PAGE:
Abonnement à la biblothèque: Guest
Portail numérique Bibliothèque numérique eBooks Revues Références et comptes rendus Collections
Critical Reviews™ in Therapeutic Drug Carrier Systems
Facteur d'impact: 2.9 Facteur d'impact sur 5 ans: 3.72 SJR: 0.736 SNIP: 0.551 CiteScore™: 2.43

ISSN Imprimer: 0743-4863
ISSN En ligne: 2162-660X

Volumes:
Volume 36, 2019 Volume 35, 2018 Volume 34, 2017 Volume 33, 2016 Volume 32, 2015 Volume 31, 2014 Volume 30, 2013 Volume 29, 2012 Volume 28, 2011 Volume 27, 2010 Volume 26, 2009 Volume 25, 2008 Volume 24, 2007 Volume 23, 2006 Volume 22, 2005 Volume 21, 2004 Volume 20, 2003 Volume 19, 2002 Volume 18, 2001 Volume 17, 2000 Volume 16, 1999 Volume 15, 1998 Volume 14, 1997 Volume 13, 1996 Volume 12, 1995

Critical Reviews™ in Therapeutic Drug Carrier Systems

DOI: 10.1615/CritRevTherDrugCarrierSyst.v18.i2.10
32 pages

Liposomal Formulations of Cyclosporin A: A Biophysical Approach to Pharmacokinetics and Pharmacodynamics

A. Fahr
Department of Pharmaceutical Technology and Biopharmacy, University of Marburg, Ketzerbach 63, 35032 Marburg, Germany
J. Seelig
Department of Biophysical Chemistry, Biocenter of the University of Basel, Klin-gelbergstrabe 70, CH-4056 Basel, Switzerland

RÉSUMÉ

There are about 20 publications about liposomal formulations of Cyclosporin A (CyA) in the pharmaceutical and preclinical literature. Liposomal formulations were developed in order to reduce the nephrotoxicity of CyA and to increase pharmacological effects. However, conflicting results have been published as to the therapeutic properties of these formulations. This is also true for the change in pharmacokinetics and organ distribution of the liposomally encapsulated CyA as compared to conventionally formulated CyA. Using biophysical methods, it could be shown that CyA is not tightly entrapped in liposomal membranes, despite its high lipophilicity. CyA shows retardation only at high lipid concentrations in blood, following a massive injection of liposomes.This effect may diminish nephrotoxicity, as could be demonstrated by in vitro studies using a model tubule system. The results of these studies can be used to predict the formulation behavior in vivo and to optimize liposomal formulations. When applied in an early phase of the drug formulation process, these types of biophysical experiments can also help minimize animal experiments. However, these basic interaction studies cannot cover all physiological, pharmacological, and toxic effects in animals and humans.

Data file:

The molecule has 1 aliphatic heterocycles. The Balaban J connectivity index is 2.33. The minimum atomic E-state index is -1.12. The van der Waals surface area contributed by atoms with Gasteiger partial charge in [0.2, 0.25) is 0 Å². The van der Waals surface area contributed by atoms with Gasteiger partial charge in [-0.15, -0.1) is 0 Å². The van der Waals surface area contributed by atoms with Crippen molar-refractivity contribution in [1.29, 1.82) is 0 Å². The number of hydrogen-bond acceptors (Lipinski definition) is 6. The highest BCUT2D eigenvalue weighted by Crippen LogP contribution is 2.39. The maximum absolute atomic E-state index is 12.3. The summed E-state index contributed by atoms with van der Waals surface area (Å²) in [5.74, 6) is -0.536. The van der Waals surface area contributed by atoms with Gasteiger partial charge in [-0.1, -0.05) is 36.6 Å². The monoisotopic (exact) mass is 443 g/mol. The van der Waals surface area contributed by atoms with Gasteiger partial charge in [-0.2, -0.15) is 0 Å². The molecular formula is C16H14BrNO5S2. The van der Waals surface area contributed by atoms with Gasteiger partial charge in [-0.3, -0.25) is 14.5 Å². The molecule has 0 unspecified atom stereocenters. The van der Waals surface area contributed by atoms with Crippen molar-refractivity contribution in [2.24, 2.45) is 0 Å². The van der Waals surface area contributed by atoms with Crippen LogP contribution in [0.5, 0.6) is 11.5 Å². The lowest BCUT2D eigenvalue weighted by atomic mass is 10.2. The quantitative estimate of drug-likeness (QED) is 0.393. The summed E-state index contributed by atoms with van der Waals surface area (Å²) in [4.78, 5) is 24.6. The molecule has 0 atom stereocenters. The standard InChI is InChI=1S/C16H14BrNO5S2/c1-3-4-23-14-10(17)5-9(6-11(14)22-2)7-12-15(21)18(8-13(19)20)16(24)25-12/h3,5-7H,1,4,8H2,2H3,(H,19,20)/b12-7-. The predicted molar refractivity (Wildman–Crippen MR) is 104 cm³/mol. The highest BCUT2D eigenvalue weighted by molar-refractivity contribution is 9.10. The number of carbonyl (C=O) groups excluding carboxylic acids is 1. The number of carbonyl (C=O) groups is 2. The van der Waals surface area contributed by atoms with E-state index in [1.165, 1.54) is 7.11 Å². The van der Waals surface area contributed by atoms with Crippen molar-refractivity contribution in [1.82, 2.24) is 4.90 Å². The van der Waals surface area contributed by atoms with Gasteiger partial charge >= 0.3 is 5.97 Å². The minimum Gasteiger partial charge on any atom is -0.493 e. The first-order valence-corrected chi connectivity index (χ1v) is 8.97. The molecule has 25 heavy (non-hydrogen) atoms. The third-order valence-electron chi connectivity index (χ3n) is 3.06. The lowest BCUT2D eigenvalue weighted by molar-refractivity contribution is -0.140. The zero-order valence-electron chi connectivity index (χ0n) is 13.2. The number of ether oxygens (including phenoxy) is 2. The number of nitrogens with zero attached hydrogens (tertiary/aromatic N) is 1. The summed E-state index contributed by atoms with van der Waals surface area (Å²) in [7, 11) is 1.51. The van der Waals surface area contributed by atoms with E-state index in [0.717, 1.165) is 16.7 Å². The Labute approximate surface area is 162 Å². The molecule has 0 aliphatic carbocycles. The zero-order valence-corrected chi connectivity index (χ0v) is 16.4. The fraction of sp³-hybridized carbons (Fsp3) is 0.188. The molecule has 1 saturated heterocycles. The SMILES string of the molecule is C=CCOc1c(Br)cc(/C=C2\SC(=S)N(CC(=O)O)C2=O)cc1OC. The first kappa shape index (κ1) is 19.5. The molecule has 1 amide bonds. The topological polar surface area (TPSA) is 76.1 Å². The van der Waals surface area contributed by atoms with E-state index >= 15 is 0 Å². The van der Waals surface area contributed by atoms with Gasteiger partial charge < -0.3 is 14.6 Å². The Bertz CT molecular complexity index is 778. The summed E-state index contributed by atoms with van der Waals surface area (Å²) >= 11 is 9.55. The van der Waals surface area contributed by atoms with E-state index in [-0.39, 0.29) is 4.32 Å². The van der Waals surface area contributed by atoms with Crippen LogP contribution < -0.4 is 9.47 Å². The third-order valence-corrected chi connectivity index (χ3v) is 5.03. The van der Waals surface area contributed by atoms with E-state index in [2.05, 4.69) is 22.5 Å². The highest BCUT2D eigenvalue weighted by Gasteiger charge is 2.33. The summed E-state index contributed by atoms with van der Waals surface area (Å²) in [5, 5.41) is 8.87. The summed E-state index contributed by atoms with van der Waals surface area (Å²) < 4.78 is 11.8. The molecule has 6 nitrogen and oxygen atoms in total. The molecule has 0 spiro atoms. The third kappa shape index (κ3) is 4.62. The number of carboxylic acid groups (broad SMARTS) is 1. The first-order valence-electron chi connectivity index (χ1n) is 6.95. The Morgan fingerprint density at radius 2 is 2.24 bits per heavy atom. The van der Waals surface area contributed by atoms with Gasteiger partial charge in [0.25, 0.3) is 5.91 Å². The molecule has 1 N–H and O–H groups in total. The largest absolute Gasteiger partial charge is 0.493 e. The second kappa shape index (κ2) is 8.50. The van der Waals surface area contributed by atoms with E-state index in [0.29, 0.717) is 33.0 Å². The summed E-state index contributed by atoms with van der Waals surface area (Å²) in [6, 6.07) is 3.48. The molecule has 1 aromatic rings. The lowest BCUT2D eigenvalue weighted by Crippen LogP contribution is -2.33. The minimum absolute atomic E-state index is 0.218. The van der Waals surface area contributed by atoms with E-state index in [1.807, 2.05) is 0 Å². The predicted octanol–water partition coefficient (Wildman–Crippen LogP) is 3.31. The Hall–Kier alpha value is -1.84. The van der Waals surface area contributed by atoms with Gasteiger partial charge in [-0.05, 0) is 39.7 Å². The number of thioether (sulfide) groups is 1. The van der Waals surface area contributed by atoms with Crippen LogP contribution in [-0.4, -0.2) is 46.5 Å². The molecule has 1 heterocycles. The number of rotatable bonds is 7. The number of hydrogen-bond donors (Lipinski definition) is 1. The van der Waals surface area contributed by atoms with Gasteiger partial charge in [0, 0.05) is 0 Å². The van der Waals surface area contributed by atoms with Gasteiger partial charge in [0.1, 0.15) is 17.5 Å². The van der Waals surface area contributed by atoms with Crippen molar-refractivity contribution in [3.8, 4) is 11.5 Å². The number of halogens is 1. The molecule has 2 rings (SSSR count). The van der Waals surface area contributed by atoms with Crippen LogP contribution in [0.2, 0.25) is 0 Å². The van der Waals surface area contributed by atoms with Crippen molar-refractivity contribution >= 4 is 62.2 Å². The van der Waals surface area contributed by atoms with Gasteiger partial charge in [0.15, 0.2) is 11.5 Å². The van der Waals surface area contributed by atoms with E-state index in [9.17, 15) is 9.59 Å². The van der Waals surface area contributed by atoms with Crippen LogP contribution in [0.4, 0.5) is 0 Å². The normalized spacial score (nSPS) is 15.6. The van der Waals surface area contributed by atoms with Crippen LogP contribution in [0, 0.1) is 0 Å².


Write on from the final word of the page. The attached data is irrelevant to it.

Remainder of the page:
Articles with similar content:

Delivery of Biotherapeutics by Inhalation Aerosol
Critical Reviews™ in Therapeutic Drug Carrier Systems, Vol.12, 1995, issue 2-3
Ralph W. Niven
Drug Delivery to the Nasal Cavity: In Vitro and In Vivo Assessment
Critical Reviews™ in Therapeutic Drug Carrier Systems, Vol.21, 2004, issue 1
Richard N. Dalby, Gary R. Pitcairn, Stephen P. Newman
Supplementation with a Soluble Beta-Glucan Exported from Shiitake Medicinal Mushroom, Lentinus edodes (Berk.) Singer Mycelium: a Crossover, Placebo-Controlled Study in Healthy Elderly
International Journal of Medicinal Mushrooms, Vol.13, 2011, issue 4
Jowita Sleboda, Minna Nurminiemi, Elling Ulvestad, Ola Gudmundsen, Cecilie Moe, Jean-Michel Gaullier, Erik Snorre Ofjord, Tor Albrektsen
Cardioprotective Effects of ATP-Sensitive Potassium Channels Activation in Experiments in Vivo: Influence on Biochemical Parameters of Blood Following Ischemia-Reperfusion of Myocardium
International Journal of Physiology and Pathophysiology, Vol.1, 2010, issue 4
Oleksander P. Neshcheret, Angela N. Shysh, Roman A. Rovenets, Ruslan B. Strutynskyi, Anatoliy V. Kotsuruba, Oleksiy O. Moibenko
Chlamydia pneumoniae Infection and Inflammatory Diseases
Forum on Immunopathological Diseases and Therapeutics, Vol.7, 2016, issue 3-4
Timothy R. Crother, Rebecca A. Porritt